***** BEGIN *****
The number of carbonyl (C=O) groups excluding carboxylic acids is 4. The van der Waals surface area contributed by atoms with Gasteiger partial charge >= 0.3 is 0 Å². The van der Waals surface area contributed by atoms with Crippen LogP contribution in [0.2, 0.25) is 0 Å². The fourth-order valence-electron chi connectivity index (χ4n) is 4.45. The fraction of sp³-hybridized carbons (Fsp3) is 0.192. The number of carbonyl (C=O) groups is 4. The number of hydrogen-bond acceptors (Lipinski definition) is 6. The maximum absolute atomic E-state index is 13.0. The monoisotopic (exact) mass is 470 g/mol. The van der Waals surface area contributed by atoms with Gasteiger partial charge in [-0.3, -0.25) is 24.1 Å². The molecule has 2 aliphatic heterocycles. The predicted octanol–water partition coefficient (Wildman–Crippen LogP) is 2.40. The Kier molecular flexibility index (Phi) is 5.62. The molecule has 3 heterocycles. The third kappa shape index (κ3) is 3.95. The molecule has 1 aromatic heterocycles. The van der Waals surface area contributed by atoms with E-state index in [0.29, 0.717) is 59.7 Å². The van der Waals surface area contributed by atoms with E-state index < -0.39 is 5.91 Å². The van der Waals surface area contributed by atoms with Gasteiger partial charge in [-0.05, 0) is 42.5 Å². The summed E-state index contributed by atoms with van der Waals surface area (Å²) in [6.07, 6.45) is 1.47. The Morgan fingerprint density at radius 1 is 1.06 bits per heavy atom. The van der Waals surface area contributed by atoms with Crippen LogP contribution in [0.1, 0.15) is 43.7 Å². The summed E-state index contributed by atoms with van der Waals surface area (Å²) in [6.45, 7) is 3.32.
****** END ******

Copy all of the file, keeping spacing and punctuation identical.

The number of carbonyl (C=O) groups excluding carboxylic acids is 4. The van der Waals surface area contributed by atoms with Gasteiger partial charge >= 0.3 is 0 Å². The van der Waals surface area contributed by atoms with Crippen LogP contribution in [0.2, 0.25) is 0 Å². The fourth-order valence-electron chi connectivity index (χ4n) is 4.45. The fraction of sp³-hybridized carbons (Fsp3) is 0.192. The number of carbonyl (C=O) groups is 4. The number of hydrogen-bond acceptors (Lipinski definition) is 6. The maximum absolute atomic E-state index is 13.0. The monoisotopic (exact) mass is 470 g/mol. The van der Waals surface area contributed by atoms with Gasteiger partial charge in [-0.3, -0.25) is 24.1 Å². The molecule has 2 aliphatic heterocycles. The predicted octanol–water partition coefficient (Wildman–Crippen LogP) is 2.40. The Kier molecular flexibility index (Phi) is 5.62. The molecule has 3 heterocycles. The third kappa shape index (κ3) is 3.95. The molecule has 1 aromatic heterocycles. The van der Waals surface area contributed by atoms with E-state index in [0.29, 0.717) is 59.7 Å². The van der Waals surface area contributed by atoms with E-state index < -0.39 is 5.91 Å². The van der Waals surface area contributed by atoms with Gasteiger partial charge in [-0.05, 0) is 42.5 Å². The summed E-state index contributed by atoms with van der Waals surface area (Å²) in [6.07, 6.45) is 1.47. The Morgan fingerprint density at radius 1 is 1.06 bits per heavy atom. The van der Waals surface area contributed by atoms with Crippen LogP contribution in [0.1, 0.15) is 43.7 Å². The summed E-state index contributed by atoms with van der Waals surface area (Å²) in [6.45, 7) is 3.32.